House Party + Live Orchestra = New Classical Music Fans

When it comes to attracting new audiences — especially those elusive millennials — a company called Groupmuse has taken a delightfully unexpected approach. They’re basically “Uber, but for millennials who want orchestras in their living rooms,” says Wired magazine.

A string quartet performs for a small audience at a Groupmuse concert. Photo Credit: Wired.

A string quartet performs for a small audience at a Groupmuse concert. Photo Credit: Wired.

Here’s how it works: Through the Groupmuse website, people can volunteer to host a live classical concert at their house (for free) and Groupmuse will match them up with classical musicians and a roster of guests, who’ll pay about $10 each to attend. Since 2013, Groupmuse creator Sam Bodkin has hired more than a thousand musicians and arranged living room concerts on the average of 20 a week in New York, Seattle, Boston and San Francisco.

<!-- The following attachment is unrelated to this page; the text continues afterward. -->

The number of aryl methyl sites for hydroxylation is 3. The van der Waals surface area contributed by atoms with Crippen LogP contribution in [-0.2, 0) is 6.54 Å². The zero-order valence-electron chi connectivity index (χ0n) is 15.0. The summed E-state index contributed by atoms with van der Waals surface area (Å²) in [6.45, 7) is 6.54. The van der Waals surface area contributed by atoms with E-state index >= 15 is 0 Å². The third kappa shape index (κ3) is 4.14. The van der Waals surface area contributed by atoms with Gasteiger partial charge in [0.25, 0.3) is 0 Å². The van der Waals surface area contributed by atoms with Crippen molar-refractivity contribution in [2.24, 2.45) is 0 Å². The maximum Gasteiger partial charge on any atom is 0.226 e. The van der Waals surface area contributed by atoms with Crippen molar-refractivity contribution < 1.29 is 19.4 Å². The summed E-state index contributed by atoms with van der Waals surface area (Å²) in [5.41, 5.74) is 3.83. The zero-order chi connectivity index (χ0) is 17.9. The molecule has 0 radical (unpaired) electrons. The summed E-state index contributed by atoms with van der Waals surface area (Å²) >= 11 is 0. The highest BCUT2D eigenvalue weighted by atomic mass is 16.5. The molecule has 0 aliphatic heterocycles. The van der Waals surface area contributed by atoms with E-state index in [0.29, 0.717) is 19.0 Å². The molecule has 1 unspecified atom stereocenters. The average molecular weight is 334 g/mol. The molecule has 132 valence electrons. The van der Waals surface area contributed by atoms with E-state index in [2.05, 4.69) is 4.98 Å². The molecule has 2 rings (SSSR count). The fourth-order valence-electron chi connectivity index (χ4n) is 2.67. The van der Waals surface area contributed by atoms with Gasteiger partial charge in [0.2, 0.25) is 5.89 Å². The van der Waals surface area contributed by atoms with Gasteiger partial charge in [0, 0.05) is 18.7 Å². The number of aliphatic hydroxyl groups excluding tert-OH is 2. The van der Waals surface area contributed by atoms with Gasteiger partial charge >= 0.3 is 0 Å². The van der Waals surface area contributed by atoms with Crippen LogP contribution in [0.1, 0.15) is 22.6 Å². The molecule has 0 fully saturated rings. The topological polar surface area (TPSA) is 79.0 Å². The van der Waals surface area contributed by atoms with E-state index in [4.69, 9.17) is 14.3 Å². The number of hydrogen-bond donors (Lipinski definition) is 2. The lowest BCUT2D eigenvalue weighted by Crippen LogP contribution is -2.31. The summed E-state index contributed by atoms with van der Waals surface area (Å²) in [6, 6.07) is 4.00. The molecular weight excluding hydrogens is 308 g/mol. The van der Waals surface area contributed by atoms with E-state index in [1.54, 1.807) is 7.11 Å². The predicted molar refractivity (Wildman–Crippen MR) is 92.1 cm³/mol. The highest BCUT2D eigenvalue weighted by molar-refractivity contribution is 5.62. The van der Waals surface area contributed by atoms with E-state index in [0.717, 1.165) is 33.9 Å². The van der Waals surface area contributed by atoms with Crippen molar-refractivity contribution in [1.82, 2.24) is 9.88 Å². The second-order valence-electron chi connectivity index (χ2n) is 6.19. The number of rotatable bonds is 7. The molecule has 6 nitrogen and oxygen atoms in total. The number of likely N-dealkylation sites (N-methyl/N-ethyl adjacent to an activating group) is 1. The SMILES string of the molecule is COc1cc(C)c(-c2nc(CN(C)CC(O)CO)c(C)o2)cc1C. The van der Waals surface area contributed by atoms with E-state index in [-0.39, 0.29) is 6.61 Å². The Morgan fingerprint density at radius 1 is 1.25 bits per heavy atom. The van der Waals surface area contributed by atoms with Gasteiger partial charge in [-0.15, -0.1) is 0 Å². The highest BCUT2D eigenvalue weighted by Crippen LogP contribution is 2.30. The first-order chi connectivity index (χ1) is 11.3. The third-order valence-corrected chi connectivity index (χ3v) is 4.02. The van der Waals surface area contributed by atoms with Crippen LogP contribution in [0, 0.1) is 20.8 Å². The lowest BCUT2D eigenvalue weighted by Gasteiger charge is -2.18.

It’s a whole new way of expanding audiences. Many of the 25,000 people who’ve attended Groupmuse shows are new to classical music, and their exposure is in an intimate setting where the musicians have fun and break conventions. “We’ve had Dvorak and then string quartet arrangements of Guns and Roses,” says Bodkin. “We’ve had Chopin on the piano and then Brazilian choro music.”

As Wired explains, there’s a wider benefit for live entertainment venues, too:

“Groupmuse audiences offer a demographic different from the usual Lincoln Center crowd: 70 percent of ‘musers’ were born in the 1980s and ’90s. That’s wildly attractive to organizations like the Chamber Music Society of Lincoln Center, where half the audience is over 65.

‘All orchestras are concerned that once the older audience goes, they’re gone for good,’ says Katherine Johnson, director of communications at the New York Philharmonic. ‘Bringing 30-somethings and 20-somethings into the concert hall—they’re the future.’

Starting this month, Groupmuse has begun offering discounted tickets in partnership with both outfits, as well as other classical music institutions.”

This hits on a topic Jim talks about a lot: exposing audiences to new forms of live entertainment. Because once people have those magical experiences, they’re hooked. Check out the full article on Wired.

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